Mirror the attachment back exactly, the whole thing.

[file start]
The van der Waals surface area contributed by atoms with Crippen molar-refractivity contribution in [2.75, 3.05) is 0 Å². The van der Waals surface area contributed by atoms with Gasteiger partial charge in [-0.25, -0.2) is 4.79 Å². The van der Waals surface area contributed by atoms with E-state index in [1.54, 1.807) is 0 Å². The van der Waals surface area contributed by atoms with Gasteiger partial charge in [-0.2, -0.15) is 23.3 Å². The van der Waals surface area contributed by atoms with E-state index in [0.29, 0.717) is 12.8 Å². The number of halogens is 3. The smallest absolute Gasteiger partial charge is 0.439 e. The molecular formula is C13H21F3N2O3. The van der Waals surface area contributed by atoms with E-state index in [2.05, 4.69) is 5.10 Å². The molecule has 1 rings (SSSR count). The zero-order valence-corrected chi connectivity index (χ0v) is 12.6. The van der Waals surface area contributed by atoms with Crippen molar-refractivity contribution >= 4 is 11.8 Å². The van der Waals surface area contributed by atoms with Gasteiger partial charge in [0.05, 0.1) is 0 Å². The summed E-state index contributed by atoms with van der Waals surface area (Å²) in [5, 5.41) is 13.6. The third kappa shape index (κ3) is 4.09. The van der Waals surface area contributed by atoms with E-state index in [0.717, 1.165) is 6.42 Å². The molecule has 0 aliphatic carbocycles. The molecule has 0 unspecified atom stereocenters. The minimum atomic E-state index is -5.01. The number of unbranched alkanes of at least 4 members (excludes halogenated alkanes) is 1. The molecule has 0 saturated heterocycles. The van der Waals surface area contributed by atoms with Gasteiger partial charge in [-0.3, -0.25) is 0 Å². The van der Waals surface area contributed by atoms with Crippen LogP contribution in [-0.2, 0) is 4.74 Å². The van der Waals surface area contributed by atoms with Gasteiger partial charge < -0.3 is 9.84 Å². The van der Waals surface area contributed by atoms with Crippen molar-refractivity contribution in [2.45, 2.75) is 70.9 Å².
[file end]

The van der Waals surface area contributed by atoms with Crippen molar-refractivity contribution in [2.75, 3.05) is 0 Å². The van der Waals surface area contributed by atoms with Gasteiger partial charge in [-0.25, -0.2) is 4.79 Å². The van der Waals surface area contributed by atoms with E-state index in [1.54, 1.807) is 0 Å². The van der Waals surface area contributed by atoms with Gasteiger partial charge in [-0.2, -0.15) is 23.3 Å². The van der Waals surface area contributed by atoms with E-state index in [0.29, 0.717) is 12.8 Å². The number of halogens is 3. The smallest absolute Gasteiger partial charge is 0.439 e. The molecular formula is C13H21F3N2O3. The van der Waals surface area contributed by atoms with E-state index in [2.05, 4.69) is 5.10 Å². The molecule has 1 rings (SSSR count). The zero-order valence-corrected chi connectivity index (χ0v) is 12.6. The van der Waals surface area contributed by atoms with Crippen molar-refractivity contribution >= 4 is 11.8 Å². The van der Waals surface area contributed by atoms with Gasteiger partial charge in [0.05, 0.1) is 0 Å². The summed E-state index contributed by atoms with van der Waals surface area (Å²) in [5, 5.41) is 13.6. The third kappa shape index (κ3) is 4.09. The van der Waals surface area contributed by atoms with E-state index in [0.717, 1.165) is 6.42 Å². The molecule has 0 aliphatic carbocycles. The molecule has 0 unspecified atom stereocenters. The minimum atomic E-state index is -5.01. The number of unbranched alkanes of at least 4 members (excludes halogenated alkanes) is 1. The molecule has 0 saturated heterocycles. The van der Waals surface area contributed by atoms with Gasteiger partial charge in [-0.3, -0.25) is 0 Å². The van der Waals surface area contributed by atoms with Crippen LogP contribution in [-0.2, 0) is 4.74 Å². The van der Waals surface area contributed by atoms with Gasteiger partial charge < -0.3 is 9.84 Å². The van der Waals surface area contributed by atoms with Crippen molar-refractivity contribution in [2.45, 2.75) is 70.9 Å².